The Little Grey Men (Paperback)
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“This is a story about the last gnomes in Britain. They are honest-to-goodness gnomes, none of your baby, fairy-book tinsel stuff, and they live by hunting and fishing, like the animals and birds, which is only proper and right.” —From the author’s introduction
On the banks of the Folly Brook, inside an old oak tree, live the last three gnomes in Britain: Sneezewort, Baldmoney, and Dodder. Before their fourth brother, Cloudberry, disappeared upstream seeking adventure, they lived happily and peacefully among their woodland friends. But now spring has come and the brothers start thinking about spending the summer traveling upstream to find Cloudberry. Before long they’ve built a boat and set off for unknown lands, where they find themselves involved in all kinds of adventures with new friends (wood mice, water voles, badgers) as well as with enemies (two-legged giants). A classic of British literature, B.B.’s The Little Grey Men has much in common with Kenneth Grahame’s The Wind in the Willows, though as B.B. acknowledges in his introduction, the talking gnomes are only part of the story. The true plot, which B.B., an unparalleled naturalist, brings thrillingly to life is the magic of the woods and streams, the beauty of unspoiled nature and of the great diversity of living things.
About the Author
B.B. (1905–1990) is the pseudonym for the British naturalist, illustrator, and children’s author Denys James Watkins-Pitchford. In 1942, he won the Carnegie Medal for British children’s books. Watkins-Pitchford was born in Lamport, Northamptonshire, where he developed a love of the great outdoors, hunting, fishing, and drawing, all of which influenced his writing. He attended the Northampton School of Art, and while there won a traveling scholarship to Paris, where he attended drawing classes and worked in a studio in Montparnasse. In 1924, he started studying at the Royal College of Art in London, and in 1930 he began working as an assistant art master at Rugby School and contributing to the Shooting Times as an illustrator and a writer. It was during this time that he adopted his nom de plume, B.B., which was based on the size of the shot he used when hunting geese. In 1986, he was awarded an honorary MA by Leicester University and in 1990 was made a Member of the Order of the British Empire. B.B. followed The Little Grey Men with a sequel, Down the Bright Stream.
“My dad bought the beautifully illustrated book The Little Grey Men, by B.B. (ages 8 to 12), for me when I was 8 or 9. It’s about three gnomes searching for their long-lost brother. Aside from being a rattling good adventure story, it’s a wonderful sort of nature study, following gnomes through the seasons.” —Julie Andrews, Parents Magazine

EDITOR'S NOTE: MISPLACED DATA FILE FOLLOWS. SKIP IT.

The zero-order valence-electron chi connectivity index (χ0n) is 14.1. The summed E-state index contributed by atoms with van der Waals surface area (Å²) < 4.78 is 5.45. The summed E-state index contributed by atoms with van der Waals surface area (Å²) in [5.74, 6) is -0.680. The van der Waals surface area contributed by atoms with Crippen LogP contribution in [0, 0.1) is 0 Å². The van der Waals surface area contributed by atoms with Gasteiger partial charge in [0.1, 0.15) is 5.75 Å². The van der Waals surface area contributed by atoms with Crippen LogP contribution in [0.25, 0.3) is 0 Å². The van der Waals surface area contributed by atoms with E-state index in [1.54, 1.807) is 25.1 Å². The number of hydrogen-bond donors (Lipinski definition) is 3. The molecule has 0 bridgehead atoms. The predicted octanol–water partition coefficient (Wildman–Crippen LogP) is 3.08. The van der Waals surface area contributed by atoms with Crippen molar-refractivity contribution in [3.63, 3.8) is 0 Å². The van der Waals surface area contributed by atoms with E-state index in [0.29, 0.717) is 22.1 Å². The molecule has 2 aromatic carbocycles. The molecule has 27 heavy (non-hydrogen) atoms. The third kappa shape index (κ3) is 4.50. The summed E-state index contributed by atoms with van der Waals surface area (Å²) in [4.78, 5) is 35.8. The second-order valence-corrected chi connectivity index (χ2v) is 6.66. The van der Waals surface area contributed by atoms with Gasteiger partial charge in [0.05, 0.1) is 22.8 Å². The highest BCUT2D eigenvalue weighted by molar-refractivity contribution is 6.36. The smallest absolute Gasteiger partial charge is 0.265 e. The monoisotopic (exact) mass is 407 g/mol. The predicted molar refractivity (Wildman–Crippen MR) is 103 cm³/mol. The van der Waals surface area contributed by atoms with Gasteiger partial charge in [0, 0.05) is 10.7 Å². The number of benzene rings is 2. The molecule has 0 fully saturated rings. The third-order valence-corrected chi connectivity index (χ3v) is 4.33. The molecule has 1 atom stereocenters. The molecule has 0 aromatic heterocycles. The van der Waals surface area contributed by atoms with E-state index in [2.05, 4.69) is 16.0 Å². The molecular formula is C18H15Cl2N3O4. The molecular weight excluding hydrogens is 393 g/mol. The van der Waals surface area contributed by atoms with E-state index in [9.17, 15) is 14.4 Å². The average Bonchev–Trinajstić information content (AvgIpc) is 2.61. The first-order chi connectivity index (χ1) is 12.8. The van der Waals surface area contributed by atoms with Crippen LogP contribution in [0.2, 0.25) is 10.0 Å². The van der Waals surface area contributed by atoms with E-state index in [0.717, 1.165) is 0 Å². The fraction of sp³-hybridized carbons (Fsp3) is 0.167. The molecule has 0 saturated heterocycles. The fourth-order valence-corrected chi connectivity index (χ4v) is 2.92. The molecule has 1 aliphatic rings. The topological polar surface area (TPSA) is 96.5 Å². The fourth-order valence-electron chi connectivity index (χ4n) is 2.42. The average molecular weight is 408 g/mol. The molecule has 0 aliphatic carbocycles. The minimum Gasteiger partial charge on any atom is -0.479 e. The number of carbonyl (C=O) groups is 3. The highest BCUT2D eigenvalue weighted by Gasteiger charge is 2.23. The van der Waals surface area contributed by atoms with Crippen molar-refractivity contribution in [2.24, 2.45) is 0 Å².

“The plot, involving three gnomes who set off upstream in search of a fourth who went a-questing two years earlier, is thoroughly wrapped in rhapsodic descriptions of bird song and nodding wildflowers, bubbling waters, breezes and storms, grassy pastures, the pleasures of angling, and nature observed from ground level. . . . [F]ans of Wind in the Willows will feel right at home. . . . The story winds down to a happy twist at the end. Given patient listeners, this Carnegie Medal–winner makes a leisurely but finally engaging read-aloud.” —Kirkus
“Though it’s a little galling to discover that I am not the only person who thinks that 1941’s [Carnegie Medal] winner, The Little Grey Men by BB, is a terrifically moving elegy for an England now almost extinct, it is gladdening in the extreme to know that other people have also been beguiled by the beauty of a meticulously observed countryside inhabited by gnomes with a passion for pipe-smoking.” —Olivia Laing, “In Praise of the Carnegie Medal,” The Guardian
“The Little Grey Men established (Denys Watkins-Pitchford, A.K.A. ‘B.B.’) at the forefront of children’s literature.” —CILIP Carnegie & Kate Greenaway Children’s Book Awards
“A couple of years ago I found myself gazing at the cover of a book I’d loved as a child . . . I braced myself in case its magic had faded in the 40 years since it had been read to me at bedtime. . . I loved B.B.’s illustrations, the precise and detailed rendering of the natural history in the book, and most of all the feeling it gave me of a secret world to which I was being granted privileged access. I needn’t have worried. As I turned the pages I found myself enchanted all over again.” —Melissa Harrison, The Guardian